Great time at lunch, walking, talking, and eating with a trio of juniors here– made me miss being in high school.  We talked a lot about the robotics team these guys are on, and their big spring national competition— my guy, Hank, is the mechanical captain, and his friend is the programming captain.   They take me into HTH to show me the robots they built last year and the year prior, and showed me pictures of the tournament in Atlanta.   We also spoke about internships– Hank’s friend has one set for the spring at a visual robotics lab, where he will be programming algorithms for robots to evaluate and identify objects visually.   Hank hasn’t settled on yet– he wants to do something more in mechanical or electrical, and he isn’t finding many opportunities here anymore– it is all only programming.  I ask the guys how their high school is different, and they say it isn’t for everyone, it isn’t for students who just want to learn everything out of textbook and lecture, because here you really have to do a lot of hands on stuff, which these, very bright, guys, think sets them up for the future much better.    I ask about homework, and they tell me they have less here at HTHI– that several of their teachers “don’t believe in homework,” and that the work they do have here is never just busy work– and that the latter is the school philosophy (but the former, that teachers don’t believe in HW, would seem to me to be representative of the very wide latitude teachers are provided here to set policy).   Nonetheless, they are confident that they are learning more here, compared to their friends at more traditional high schools who do much more homework.    They also said that many friends at other schools are envious, that many of them wish they were here but couldn’t get in. 

Beginning in Math class with a cartoon (an i saying “Be rational” to a pi sign, which is responding “get real.”) and a warm up exercise, evaluating different equation and explaining differences.   Our teacher is checking homework, and says hello, saying she will be talking a lot to day, but that will be unrepresentative, an unusual day that she is talking this much.   I am sitting on a couch in the back of the room, and that there is a couch in a math classroom at all is indicative of the more casual environment prevailing at HTH. 

Feeling like a very traditional math class here so far, our teacher writing on the whiteboard answers to homework questions that were tricky for kids.  She had warned me today was a traditional day.   I know the teacher here regrets my not seeing a great project day, and her Digital portfolio page has a nice display of some of the math projects she has going on.   She is lecturing now: “How do we tell if there will be real or complex roots?”   She gives an equation, and students are offering their answers, which she then displays.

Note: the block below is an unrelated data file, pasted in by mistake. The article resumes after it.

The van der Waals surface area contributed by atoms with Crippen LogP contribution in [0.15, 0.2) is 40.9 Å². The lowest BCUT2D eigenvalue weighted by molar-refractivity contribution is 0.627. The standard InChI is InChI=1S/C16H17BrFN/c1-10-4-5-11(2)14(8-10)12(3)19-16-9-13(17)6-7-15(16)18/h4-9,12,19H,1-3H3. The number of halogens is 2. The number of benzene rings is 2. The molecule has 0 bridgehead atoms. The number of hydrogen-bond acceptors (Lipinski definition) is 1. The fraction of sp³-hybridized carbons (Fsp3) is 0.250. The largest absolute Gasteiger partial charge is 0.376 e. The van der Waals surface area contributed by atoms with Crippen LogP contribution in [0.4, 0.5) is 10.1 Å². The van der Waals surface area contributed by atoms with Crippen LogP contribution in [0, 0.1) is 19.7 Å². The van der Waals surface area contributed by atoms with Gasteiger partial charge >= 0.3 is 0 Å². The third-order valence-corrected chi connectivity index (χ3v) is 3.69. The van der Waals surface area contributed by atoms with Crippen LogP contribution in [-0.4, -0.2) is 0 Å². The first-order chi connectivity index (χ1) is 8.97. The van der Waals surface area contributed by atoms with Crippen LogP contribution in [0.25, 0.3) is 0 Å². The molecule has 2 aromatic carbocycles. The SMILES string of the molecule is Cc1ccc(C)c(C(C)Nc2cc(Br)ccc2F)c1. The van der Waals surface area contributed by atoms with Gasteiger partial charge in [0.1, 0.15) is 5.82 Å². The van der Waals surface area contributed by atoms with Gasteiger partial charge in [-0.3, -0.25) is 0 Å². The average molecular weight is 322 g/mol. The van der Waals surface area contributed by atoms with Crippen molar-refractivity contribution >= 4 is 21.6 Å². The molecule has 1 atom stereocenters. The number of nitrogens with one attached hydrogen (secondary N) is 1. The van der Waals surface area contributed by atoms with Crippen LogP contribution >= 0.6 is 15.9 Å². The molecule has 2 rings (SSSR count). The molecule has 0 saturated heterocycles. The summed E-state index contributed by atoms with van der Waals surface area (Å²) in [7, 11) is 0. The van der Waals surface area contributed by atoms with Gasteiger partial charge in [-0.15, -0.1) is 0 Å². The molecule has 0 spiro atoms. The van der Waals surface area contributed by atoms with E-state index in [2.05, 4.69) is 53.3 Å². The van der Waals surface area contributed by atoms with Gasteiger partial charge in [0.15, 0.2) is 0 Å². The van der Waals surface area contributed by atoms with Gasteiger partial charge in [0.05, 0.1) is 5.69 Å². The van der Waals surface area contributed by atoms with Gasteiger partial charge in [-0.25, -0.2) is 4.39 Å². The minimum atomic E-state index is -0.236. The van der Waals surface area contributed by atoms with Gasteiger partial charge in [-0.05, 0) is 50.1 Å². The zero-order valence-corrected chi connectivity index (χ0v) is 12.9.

And now the good stuff– the new project is being distributed.  It is headed “iproject” and she is asking of them to choose one of 5 options for students to demonstrate their understanding of complex numbers: iDesign, creating a design for a T-shirt or bumper sticker; iComic, creating an original comic strip; iStory by an original short story; iPoem; and iSong.  She provides more comic/cartoon samples, one of which has an i with a barred line across it, and the slogan “keepin’ it real” beneath, and another with Calvin and Hobbes chatting, Hobbes explaining that imaginary numbers include eleventeen and thirtytwelve, and that he knows this by instinct. 

Nice brainstorming of words for the project, with lots of fun suggestions in an open, supportive, fun way. 
Biology Lab– our teacher begins class with a friendly chat, our teacher soliciting from kids ways in which they feel silly or embarrassed about how they used to dress.   Fun.   Onto the fluorescent protein purification lab, with following closely a quite elaborate, two page set of lab instructions– today they are on their fifth day of working this lab, purifying the FP proteins, using a microcentrifuge to do so and observing the results under UV light.